The best way to change behavior is to use consequences in conjunction with teaching an alternative, desirable behavior. Often, we as parents focus on issuing negative consequences and forget to reinforce positive behaviors.
It is good that you are issuing consequences. Consequences are the most effective when they are issued immediately after the behavior occurs and are followed up by teaching (repeatedly) the appropriate, desired behavior. Have your son practice daily to ensure that he understands what is expected of him.
He is young. Learning will take time and practice. Schedule a meeting with his teacher during which you both can determine some immediate consequences for his disruptive behavior and some alternative behaviors his teacher can help him substitute for talking out of turn. Raising his hand is one example. Then you can practice these appropriate alternatives at home.
To “sweeten” the deal and keep him motivated, reward him for his practice with a little something such as an extra story at bedtime or a larger scoop of ice cream for dessert.
A sticker chart is a handy visual learning device. Your son earns a sticker for each day that he comes home from school without any negative reports for talking in class. After a predetermined number of stickers, he can earn an extra privilege. Select something that you know will motivate him.
My 12-year-old son has always been a good student up until this year. Now he is in sixth grade and will not finish his homework. He has received Ds and Fs on his last two report cards, and he is acting out in class. He has even been suspended for picking a fight with another boy, and he is disrespectful of his teachers. He has friends and does not seem to dislike school, however. We have taken away privileges such as video games and other electronic devices. What else can we do?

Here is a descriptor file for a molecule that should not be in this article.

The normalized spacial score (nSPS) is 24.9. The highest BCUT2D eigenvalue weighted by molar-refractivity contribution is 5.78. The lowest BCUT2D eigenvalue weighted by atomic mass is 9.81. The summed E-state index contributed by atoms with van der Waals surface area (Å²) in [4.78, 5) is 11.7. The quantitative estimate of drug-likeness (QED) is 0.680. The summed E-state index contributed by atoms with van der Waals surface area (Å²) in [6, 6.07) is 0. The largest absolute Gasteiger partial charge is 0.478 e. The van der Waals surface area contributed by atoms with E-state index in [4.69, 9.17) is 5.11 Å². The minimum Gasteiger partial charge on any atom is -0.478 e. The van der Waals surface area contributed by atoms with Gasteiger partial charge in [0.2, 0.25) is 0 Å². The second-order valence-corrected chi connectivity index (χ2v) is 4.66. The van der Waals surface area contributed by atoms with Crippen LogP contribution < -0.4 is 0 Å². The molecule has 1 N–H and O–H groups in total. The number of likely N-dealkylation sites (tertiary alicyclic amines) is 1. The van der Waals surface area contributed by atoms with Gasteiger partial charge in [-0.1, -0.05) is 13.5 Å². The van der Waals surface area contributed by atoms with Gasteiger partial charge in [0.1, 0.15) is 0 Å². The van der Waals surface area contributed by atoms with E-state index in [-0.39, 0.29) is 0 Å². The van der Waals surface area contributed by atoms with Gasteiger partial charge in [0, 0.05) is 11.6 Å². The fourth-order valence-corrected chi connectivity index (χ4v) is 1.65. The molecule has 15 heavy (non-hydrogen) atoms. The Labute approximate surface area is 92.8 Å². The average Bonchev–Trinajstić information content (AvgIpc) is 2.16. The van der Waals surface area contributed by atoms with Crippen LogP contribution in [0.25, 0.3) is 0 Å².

It is possible that your son is struggling with school this year because he feels overwhelmed academically and does not understand what is being taught. When this occurs, children often act out behaviorally. A “bad boy” image is preferable to a “dumb boy” image in their minds.
Or perhaps your son is having problems with his friendships and peers, and it is resulting in an increase in defiance and negative behaviors. Could it be possible that bullying is involved?
Stress in young children is often evident in behavior and changes in sleeping and eating patterns. Children don’t know how to ask for help and cannot calm themselves down with healthy coping strategies. Can your son talk to a school counselor? He might need the time and space to open up about what is really going on in his life.
We encourage you to keep issuing consequences for his negative behavior. If the consequences you have established are not working, then reevaluate what is important to your son and take away related privileges. What worked for him last year or when he was younger might not hold the same value for him now. Consequences must be meaningful to work, and what is meaningful to a child changes as he grows.